Here is a postal cover with an embossed one-cent Franklin in blue oval that Ticknor and Company put their logo on and used for correspondence.
What I find notable about this cover, other than Ticknor's logo design, is the way it is addressed with as few words as possible--company, city, state. Keystone Phila Pa. And they probably could have gotten away with excluding the state abbreviation. In my collection of postal covers, they take top prize for brevity.
There even seems to be some intentional formatting of the address, descending in a stair-step pattern away from the company logo, reminiscent of an e.e. cummings poem (my favorite here).
If the Wikipedia page on Ticknor is correct, and other sources seem to confirm it is, then Ticknor and Company's roots go back to 1832 when William Davis Ticknor and partner John Allen started a publishing business out of the Old Corner Bookstore in Boston. Through a series of partnerships and buyouts and new start-ups over the next fifty years, descendant Benjamin Holt Ticknor took over J.R. Osgood and Co. in 1885 under the name Ticknor and Company. Ticknor and Company operated for only four years as a separate entity. They became part of Houghton Mifflin, and Co. in 1889, but continued under the Ticknor name until 1908.
So the Ticknor and Company logo on this postal cover helps date the piece, as the postmark date is absent. It could be from the short period from 1885-1889 preceding the Houghton Mifflin purchase. As they continued operating under the Ticknor name, they could have carried the same logo until 1908 when their name went away and there was just Houghton Mifflin.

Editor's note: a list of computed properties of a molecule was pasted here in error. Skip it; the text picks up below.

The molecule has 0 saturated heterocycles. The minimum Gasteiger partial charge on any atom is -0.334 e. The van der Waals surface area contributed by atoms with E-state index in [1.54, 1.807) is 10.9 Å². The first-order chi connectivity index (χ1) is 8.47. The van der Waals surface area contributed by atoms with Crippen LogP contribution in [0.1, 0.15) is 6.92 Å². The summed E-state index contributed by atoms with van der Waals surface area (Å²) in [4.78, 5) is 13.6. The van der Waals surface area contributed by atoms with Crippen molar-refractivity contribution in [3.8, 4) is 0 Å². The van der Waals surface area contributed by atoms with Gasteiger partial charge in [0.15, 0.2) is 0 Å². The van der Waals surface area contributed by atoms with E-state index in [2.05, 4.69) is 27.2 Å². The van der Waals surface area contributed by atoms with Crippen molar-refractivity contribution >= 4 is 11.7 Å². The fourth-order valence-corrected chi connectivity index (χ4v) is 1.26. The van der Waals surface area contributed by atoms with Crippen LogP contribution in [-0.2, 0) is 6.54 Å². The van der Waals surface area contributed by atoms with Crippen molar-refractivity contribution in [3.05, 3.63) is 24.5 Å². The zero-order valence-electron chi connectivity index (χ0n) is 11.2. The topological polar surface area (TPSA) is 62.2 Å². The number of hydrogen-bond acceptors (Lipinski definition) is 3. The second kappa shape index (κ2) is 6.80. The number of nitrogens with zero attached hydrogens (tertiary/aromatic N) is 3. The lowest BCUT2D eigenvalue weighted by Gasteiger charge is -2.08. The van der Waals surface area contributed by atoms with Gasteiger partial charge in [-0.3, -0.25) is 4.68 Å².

The other clue in dating this cover and company logo is in the embossed one-cent Franklin in the blue oval. If I could trace this embossed postage to a particular date range, I could determine Ticknor and Company's appropriate historical slot in their company chronology. I found my answer at an interesting Web site, whose equally interesting creator has some fascinating tales to tell.
Bob Ingraham, of British Columbia, has a Web site, Ephemeral Treasures, which philatelists and ephemera collectors will have fun perusing. Some of his life story is here, too, including surviving a plane crash in New Mexico as a teen-age reporter covering a forest fire and as a Marine in the Vietnam War, badly wounded and surviving yet again. A fascinating individual with an interesting collection of covers, stamps, and postcards. Serendipity strikes once more.
It was Mr. Ingraham's meticulous research on an old cover bearing the one-cent Franklin that provided me with the information I needed to date my Ticknor and Company cover. He reports in his article, An old cover takes me home (Part 2): "The Scott Specialized Catalogue of United States Stamps lists two varieties of this cover, which was issued in 1887-94: Scott U294 is printed on white paper, and U296 on amber paper."
You may not be able to tell from my photos at the beginning of this post, but my Franklin-stamped cover is amber in color, which makes it the U296 in the date range 1887-1894. But Ticknor and Company became part of Houghton Mifflin in 1889, so I still don't know if their logo on this cover represented pre-1889, post-1889, or both. One day, hopefully, I'll have other examples from their business correspondence and be able to nail it down.
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